Miss. S. Ct. finds Weill off-balance & in need of realignment

The Court today said it was denying all of the Hinds County Public Defender’s Office’s motions, but the actual result is more favorable to the HCPDO. First, the Court holds that Judge Weill had no basis to exclude Kelly from his courtroom for his perception of her “incompetence”: Continue reading

Appellate tip of the day: appeal difficult to win if you won’t file appellant’s brief

Kim Wade (Waaaaaade?) was irked that the Mississippi Real Estate Commission suspended his broker’s license for 90 days, and appealed to Hinds circuit court. But then Wade wasn’t happy with the state of the hearing transcript. The circuit court denied his motions and told him to file his brief by a deadline, which he did not do. His appeal was then dismissed, and he appealed the dismissal. The Court of Appeals found he wasn’t given timely notice, and remanded. A new deadline was issued, but “Wade still refused to file his brief because of disagreements he had with the record before the circuit court.” Appeal again dismissed; dismissal again appealed.

Today the Court of Appeals affirmed.

Here, Wade willfully failed to file his appellant’s brief after receiving proper notice. This is a serious deficiency that may result in the dismissal of the case. The failure of the circuit court to resolve the disagreement over the record to Wade’s satisfaction was not sufficient grounds for him to refuse to file the required brief. The failure of the circuit court to grant any motion to correct the record is a matter that may be considered as an issue on appeal. But we must examine this appeal based on the circuit court’s decision to dismiss the case due to Wade’s refusal to file a brief. We find that the circuit court did not abuse its discretion in dismissing Wade’s claim with prejudice. Hence, we affirm.

“I refuse to participate” may work when a parliament is trying to form a government. It’s not an effective appellate strategy. If the trial court or appellate court denied your record-related motions, apparently “that may be considered as an issue on appeal” (no new notice of appeal required, presumably). But don’t boycott your own appeal. TBA wouldn’t have thought it necessary to tell anyone that, but apparently, yes.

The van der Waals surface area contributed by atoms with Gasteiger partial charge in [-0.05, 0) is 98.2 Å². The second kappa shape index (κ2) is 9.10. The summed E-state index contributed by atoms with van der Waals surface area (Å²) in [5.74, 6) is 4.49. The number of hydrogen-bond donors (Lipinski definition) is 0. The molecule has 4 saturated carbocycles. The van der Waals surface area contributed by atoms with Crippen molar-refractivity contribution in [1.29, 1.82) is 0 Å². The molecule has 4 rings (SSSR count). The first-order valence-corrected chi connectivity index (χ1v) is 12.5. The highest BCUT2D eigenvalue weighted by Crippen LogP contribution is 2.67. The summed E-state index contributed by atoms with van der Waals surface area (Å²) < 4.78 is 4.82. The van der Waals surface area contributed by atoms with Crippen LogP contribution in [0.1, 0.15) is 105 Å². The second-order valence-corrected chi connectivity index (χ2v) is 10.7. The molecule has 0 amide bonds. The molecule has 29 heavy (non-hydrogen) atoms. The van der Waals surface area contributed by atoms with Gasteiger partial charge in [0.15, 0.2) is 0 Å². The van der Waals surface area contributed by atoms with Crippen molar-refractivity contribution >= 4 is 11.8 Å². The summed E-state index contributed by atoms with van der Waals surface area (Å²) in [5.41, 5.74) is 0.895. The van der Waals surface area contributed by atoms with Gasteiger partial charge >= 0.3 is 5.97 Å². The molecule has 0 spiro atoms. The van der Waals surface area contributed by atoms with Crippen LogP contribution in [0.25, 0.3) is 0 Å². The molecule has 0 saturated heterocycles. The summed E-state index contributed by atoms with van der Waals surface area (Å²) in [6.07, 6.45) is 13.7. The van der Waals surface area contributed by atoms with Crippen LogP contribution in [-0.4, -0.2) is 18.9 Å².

Miss. federal district courts propose changes to local rules

Click here for the exciting details. Comments due by July 1. Some highlights:

  • motions (not memorandum briefs) limited to 4 pages, no citations/arguments;
  • pre-removal discovery deemed served as of date of case mgmt. conference (except, for some reason, for Rule 34 requests);
  • parties no longer allowed to have smartphones in court.

Someone at the courts is also really up on the PlainLanguage.gov version of the shall/will distinction.

New judges, retired judges, deceased judges, etc.

The April 2015 newsletter from the Miss. S. Ct. is now online. The last page gives cap bios of nine new judges around the state, which is helpful for those of us wondering about who’s hearing our motions, etc. Also various obituaries & retirements, the Tallahatchie County Courthouse renovation, and other news.

We share a deep thought on Zen

If nothing is anything and everything is nothing, are so many sutras really needed to tell us this? Subhuti managed with a flower

(If this post leads you to satori, plz share in comments.)


So, Seymour Hersh has drawn mucho skepticism for his article about the CIA’s supposedly assisting in the coverup of Pakistan’s shielding Osama bin Laden with Saudi aid. Sometimes Hersh hits, sometimes he misses. We’ll see which this one was.

But, one scoop that Hersh missed, came to my attention when I gave my nephew a copy of Dune for his birthday and took a notion to reread the book myself. The hero, Paul, receives a secret name when he’s accepted by a Fremen tribe: Usul. Which means “the base of the pillar.” Which is a translation also of “al-Qaeda.” Makes ya think, don’t it?

(This is actually old news, but then, we can’t all be as inventive as the London Review of Books.)

3d sitting of Miss. Ct. App. is up

Posted here. We note oral argument in the case of Dr. Molleston v. River Oaks; the doctor’s name rang a bell. Any details on cases? Please tell us in comments!